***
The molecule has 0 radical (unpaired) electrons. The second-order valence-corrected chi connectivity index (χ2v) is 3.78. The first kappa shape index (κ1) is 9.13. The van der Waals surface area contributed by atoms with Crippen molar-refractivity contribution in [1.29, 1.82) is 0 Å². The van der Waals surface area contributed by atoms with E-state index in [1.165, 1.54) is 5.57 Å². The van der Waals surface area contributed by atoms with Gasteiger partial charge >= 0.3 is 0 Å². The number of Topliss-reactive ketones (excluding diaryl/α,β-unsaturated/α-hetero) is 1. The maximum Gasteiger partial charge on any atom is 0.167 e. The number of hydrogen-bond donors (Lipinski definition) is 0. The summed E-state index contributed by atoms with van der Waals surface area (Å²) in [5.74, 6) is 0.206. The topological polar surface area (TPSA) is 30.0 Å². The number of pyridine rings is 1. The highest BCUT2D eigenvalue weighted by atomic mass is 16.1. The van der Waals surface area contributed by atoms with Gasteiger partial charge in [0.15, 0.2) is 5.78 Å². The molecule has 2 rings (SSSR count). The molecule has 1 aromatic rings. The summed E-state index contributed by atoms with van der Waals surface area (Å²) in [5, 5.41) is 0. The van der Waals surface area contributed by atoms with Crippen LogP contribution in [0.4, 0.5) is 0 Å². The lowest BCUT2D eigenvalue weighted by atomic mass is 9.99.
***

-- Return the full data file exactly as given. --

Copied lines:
The molecule has 0 radical (unpaired) electrons. The second-order valence-corrected chi connectivity index (χ2v) is 3.78. The first kappa shape index (κ1) is 9.13. The van der Waals surface area contributed by atoms with Crippen molar-refractivity contribution in [1.29, 1.82) is 0 Å². The van der Waals surface area contributed by atoms with E-state index in [1.165, 1.54) is 5.57 Å². The van der Waals surface area contributed by atoms with Gasteiger partial charge >= 0.3 is 0 Å². The number of Topliss-reactive ketones (excluding diaryl/α,β-unsaturated/α-hetero) is 1. The maximum Gasteiger partial charge on any atom is 0.167 e. The number of hydrogen-bond donors (Lipinski definition) is 0. The summed E-state index contributed by atoms with van der Waals surface area (Å²) in [5.74, 6) is 0.206. The topological polar surface area (TPSA) is 30.0 Å². The number of pyridine rings is 1. The highest BCUT2D eigenvalue weighted by atomic mass is 16.1. The van der Waals surface area contributed by atoms with Gasteiger partial charge in [0.15, 0.2) is 5.78 Å². The molecule has 2 rings (SSSR count). The molecule has 1 aromatic rings. The summed E-state index contributed by atoms with van der Waals surface area (Å²) in [5, 5.41) is 0. The van der Waals surface area contributed by atoms with Crippen LogP contribution in [0.4, 0.5) is 0 Å². The lowest BCUT2D eigenvalue weighted by atomic mass is 9.99.